During his lifetime my father proselytised on behalf of the region but it wasn't until he anchored his political philosophy to the rights of the Ogoni that he attracted national and then global attention to the problems of the delta. His adoption of a non-violent approach was met with state violence by the then ruling military regime of General Sani Abacha.
In my father's final statement to the tribunal that convicted him in October 1995, he wrote: 'I predict that a denouement of the riddle of the Niger Delta will soon come. The agenda is being set at this trial. Whether the peaceful ways I have favoured will prevail depends on what the oppressor decides, what signals it sends out to the waiting public.'
It may come as a surprise to the visitor but Port Harcourt is known as the 'garden city'. Once a quiet, leafy place on the Atlantic coast, now the city's streets and neighbourhoods are a study in the challenges of governing Nigeria. The city's okada drivers and mass transit drivers appear to obey only one rule: to defy common sense and traffic regulations whenever possible. Despite road users' worst intentions, the Port Harcourt traffic is approaching manageable proportions and the city is enjoying a relatively peaceful dry season – but most people here are aware that the respite may be temporary. All the ingredients for civil strife are in the air: the city is not far from Owerri, scene of bloodshed over the Danish cartoons. Every week people pour in from Warri and the western Niger Delta, fleeing the upsurge in violence. Foreigners increasingly employ armed guards.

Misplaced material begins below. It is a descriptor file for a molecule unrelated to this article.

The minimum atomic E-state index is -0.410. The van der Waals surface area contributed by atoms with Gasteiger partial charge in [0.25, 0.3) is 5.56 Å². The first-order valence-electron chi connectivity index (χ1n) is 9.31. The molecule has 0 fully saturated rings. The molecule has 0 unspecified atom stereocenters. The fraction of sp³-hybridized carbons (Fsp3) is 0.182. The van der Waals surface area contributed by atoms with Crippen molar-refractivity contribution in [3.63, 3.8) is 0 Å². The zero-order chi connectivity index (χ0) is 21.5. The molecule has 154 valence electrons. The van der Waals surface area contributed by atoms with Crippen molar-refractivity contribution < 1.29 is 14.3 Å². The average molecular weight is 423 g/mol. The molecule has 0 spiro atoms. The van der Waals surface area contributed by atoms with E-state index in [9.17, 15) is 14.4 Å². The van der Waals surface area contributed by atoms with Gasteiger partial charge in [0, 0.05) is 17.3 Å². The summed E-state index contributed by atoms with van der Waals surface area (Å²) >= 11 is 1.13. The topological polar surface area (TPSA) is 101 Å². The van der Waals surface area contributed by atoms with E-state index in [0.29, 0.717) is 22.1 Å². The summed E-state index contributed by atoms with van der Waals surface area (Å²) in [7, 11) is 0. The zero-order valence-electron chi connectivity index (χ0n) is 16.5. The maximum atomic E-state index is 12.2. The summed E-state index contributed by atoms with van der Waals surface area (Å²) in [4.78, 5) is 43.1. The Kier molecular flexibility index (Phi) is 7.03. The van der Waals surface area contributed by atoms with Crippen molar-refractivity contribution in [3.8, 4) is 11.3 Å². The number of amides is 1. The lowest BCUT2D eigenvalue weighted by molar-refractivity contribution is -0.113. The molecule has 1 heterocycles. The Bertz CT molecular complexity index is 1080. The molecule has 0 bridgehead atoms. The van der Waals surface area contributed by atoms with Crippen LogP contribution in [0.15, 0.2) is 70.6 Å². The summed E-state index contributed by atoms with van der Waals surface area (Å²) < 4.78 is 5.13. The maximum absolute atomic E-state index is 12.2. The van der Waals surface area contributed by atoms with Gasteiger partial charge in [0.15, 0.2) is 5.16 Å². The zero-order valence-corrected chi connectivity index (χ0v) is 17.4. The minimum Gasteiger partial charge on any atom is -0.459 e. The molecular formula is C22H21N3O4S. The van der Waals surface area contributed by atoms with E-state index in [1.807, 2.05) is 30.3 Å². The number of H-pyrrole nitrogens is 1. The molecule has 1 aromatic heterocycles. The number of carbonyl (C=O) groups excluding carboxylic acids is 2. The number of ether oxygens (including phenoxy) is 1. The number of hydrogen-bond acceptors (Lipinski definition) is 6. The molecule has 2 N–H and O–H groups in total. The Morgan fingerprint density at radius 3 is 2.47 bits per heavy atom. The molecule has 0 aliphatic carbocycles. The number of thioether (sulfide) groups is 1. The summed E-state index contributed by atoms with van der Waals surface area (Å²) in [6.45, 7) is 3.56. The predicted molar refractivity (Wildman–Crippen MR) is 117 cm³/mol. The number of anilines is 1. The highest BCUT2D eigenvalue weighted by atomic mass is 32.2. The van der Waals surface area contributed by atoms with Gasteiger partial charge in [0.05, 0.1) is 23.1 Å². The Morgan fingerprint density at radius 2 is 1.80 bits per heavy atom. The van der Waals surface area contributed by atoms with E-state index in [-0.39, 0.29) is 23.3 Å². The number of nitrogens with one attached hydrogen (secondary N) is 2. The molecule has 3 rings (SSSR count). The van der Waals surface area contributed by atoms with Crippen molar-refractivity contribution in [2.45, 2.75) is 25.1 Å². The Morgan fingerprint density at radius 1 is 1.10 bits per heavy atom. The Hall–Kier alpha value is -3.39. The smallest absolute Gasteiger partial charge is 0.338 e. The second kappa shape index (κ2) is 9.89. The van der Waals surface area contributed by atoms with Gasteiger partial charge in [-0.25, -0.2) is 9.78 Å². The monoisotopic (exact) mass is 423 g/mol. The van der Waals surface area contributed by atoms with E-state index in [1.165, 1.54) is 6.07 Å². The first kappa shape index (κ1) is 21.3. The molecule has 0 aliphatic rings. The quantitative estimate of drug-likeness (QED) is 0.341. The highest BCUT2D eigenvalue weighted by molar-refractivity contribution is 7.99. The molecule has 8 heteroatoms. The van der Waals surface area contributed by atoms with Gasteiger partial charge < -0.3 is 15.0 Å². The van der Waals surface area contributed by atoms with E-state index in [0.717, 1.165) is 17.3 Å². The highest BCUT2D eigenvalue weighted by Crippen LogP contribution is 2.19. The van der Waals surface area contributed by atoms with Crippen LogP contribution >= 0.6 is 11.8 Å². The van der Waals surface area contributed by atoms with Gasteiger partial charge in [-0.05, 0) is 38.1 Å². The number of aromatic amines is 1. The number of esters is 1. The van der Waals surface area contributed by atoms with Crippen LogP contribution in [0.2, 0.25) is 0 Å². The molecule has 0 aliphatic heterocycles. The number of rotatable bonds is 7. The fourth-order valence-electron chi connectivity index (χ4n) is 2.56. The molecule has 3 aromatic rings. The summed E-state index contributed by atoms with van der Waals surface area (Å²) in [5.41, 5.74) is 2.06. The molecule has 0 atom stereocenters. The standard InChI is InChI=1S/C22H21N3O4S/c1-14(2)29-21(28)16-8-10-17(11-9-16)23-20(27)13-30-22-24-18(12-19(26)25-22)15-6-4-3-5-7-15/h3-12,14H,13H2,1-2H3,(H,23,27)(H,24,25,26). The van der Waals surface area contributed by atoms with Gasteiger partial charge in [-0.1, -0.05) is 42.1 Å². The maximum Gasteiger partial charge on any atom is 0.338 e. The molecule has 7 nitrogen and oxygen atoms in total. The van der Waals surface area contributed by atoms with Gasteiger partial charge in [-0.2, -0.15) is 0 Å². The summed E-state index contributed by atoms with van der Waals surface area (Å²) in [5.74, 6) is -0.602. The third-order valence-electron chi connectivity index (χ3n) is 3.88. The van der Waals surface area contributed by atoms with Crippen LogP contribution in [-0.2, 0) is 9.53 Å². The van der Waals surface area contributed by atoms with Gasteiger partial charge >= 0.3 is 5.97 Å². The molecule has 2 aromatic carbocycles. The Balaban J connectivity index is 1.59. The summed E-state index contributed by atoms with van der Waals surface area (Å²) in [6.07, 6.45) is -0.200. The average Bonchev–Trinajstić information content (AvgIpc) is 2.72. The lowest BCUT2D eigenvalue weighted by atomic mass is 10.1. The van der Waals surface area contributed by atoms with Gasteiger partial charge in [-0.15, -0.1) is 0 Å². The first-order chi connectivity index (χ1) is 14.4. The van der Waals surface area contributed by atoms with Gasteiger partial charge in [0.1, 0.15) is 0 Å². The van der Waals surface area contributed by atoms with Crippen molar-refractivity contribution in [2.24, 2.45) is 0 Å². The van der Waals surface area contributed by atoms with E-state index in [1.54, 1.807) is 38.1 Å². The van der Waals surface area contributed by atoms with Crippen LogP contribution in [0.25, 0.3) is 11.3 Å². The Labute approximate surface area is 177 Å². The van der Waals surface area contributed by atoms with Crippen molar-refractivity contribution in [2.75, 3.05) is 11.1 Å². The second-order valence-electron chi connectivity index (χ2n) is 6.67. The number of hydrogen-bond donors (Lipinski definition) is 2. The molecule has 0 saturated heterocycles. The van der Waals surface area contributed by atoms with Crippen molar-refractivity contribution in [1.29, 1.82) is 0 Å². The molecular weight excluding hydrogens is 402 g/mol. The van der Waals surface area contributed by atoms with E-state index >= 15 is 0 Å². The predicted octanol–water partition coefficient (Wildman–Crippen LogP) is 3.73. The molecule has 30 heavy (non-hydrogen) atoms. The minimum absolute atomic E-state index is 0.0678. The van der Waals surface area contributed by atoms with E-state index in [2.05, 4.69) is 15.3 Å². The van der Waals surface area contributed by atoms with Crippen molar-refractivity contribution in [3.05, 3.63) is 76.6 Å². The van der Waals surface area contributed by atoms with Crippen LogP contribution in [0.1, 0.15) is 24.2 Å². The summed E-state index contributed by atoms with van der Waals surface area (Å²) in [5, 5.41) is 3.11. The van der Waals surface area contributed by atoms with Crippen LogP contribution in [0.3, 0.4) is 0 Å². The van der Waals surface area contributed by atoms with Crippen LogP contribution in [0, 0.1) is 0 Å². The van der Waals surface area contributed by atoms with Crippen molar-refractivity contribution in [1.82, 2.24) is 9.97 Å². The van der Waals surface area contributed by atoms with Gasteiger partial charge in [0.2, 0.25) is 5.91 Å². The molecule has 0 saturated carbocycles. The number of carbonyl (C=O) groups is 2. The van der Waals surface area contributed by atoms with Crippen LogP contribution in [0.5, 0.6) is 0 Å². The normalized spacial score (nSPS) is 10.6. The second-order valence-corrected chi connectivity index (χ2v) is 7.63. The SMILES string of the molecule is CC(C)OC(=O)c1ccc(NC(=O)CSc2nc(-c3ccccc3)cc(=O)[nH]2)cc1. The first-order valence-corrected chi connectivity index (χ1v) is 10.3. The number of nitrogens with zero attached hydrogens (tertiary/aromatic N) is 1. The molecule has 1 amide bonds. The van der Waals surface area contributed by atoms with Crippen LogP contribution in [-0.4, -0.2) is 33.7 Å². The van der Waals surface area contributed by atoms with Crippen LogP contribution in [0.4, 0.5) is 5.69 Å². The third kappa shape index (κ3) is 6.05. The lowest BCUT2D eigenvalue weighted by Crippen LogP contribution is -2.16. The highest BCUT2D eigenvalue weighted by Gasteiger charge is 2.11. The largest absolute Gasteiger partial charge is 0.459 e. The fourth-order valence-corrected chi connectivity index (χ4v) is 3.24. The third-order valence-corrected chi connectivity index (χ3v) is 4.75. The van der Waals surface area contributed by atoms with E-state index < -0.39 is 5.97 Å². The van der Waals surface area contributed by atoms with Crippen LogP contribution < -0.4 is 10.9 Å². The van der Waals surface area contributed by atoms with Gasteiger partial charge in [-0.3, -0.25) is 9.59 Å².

Almost as unquantifiable and uncontrollable as the delta itself is the informal network of armed youths who claim to be fighting for the emancipation of the Niger Delta.Their exact origins, size and operations are not easy to gauge. The lack of employment and career opportunities tempted many young graduates and unemployed youths into criminal syndicates.
A recent addition to criminal activities is oil bunkering – siphoning oil from pipelines onto barges, which are then sold on the high seas. Official estimates suggest that Nigeria loses 100,000 barrels daily through oil bunkering. The lucrative practice is rumoured to involve the complicity of oil company employees and highly placed government officials.